This may mean that, as part of the implementation programme, there will be a need to work across different business lines and geographies in order to start the process of embedding the FCA regulatory regime. Appointing ‘conduct champions’ across the business can help make sure that the cultural shift can continue beyond December 2020.

We’re expecting to see more instances of the FCA challenging firms who have not properly implemented and embedded the regime firmly within their businesses. They’re clearly looking for opportunities to set some examples, by taking action against firms  and – more pertinently – those individuals holding Senior Manager Functions whose arrangements and behaviours fall significantly below what is required under the new regime.

Some questions to help you plan for SM&CR

As you plan for the Senior Managers and Certification Regime, you may find the following questions a useful prompt:

  • Who are your Senior Managers and what are their core responsibilities?
  • Are these responsibilities properly documented and can you articulate them clearly to the FCA?
  • Do your governance arrangements align with the new regime, or do you need to make changes?
  • Have you got the necessary policies and procedures in place which underpin some of the more administrative elements of the regime (conduct rule breach investigation and reporting, carrying out background checks on staff, training and competence records, etc.), or do they need to be prepared from scratch?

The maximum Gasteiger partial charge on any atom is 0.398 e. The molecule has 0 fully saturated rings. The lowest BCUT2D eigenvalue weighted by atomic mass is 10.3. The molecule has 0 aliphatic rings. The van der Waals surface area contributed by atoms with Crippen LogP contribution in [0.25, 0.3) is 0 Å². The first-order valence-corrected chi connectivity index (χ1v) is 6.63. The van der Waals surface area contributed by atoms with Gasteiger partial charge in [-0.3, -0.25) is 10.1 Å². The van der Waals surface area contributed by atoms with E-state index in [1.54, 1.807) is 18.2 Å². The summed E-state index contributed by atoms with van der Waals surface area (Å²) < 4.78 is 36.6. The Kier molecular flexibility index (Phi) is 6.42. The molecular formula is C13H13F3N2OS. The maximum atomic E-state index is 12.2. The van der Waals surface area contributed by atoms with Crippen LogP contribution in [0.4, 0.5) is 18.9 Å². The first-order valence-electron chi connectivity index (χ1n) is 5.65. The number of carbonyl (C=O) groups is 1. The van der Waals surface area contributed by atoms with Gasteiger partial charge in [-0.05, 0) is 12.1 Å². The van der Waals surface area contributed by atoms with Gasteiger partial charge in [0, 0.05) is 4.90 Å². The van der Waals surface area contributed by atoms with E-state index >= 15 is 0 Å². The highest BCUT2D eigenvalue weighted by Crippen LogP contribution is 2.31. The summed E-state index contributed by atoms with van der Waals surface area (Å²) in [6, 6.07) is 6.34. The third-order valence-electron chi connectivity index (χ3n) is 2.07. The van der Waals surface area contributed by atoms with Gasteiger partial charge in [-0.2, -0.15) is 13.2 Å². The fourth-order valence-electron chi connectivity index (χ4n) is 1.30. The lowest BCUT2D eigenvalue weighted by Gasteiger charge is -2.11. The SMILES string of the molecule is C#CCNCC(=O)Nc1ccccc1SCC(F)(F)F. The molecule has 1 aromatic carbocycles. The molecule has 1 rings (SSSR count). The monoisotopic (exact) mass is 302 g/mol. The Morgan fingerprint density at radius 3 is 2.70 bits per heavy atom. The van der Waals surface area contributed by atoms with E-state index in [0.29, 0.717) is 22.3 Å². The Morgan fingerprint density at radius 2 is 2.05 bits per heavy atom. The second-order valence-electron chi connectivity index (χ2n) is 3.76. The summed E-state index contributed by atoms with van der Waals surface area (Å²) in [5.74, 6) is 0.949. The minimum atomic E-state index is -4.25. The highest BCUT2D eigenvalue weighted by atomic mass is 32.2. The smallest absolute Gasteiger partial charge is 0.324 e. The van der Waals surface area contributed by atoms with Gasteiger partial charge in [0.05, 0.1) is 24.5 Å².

• Have you started to consider the impact that the regime will have on the mind-set of your staff? Do you think that adapting to the requirements of the Conduct Rules will be a step-change for them? What level of training will they need to comply with the rules?

There are many ways to achieve the above, but ensuring that your firm properly meets all of the relevant FCA rules in relation to the SM&CR is not a simple task – and one that needs a certain amount of formality to provide sufficient assurance to all concerned, that the regulatory requirements are being adhered to.

It’s always wise to get ahead of the game and consider how your current internal governance processes stack up against the requirements. For anyone running a financial services firm who has approved person responsibilities, the implications of non-compliance are severe. Understanding the regulator’s expectations and what this means in practice for your firm is key.

We can help

Our consultants have worked with numerous firms to implement the Senior Managers and Certification Regime – from the first wave of banks to regulated financial services firms of every size. We also have a specialist capital markets team who work internationally with organisations affected by benchmark regulations. Whether you need peace of mind that you’re heading in the right direction or support on your project, we can help.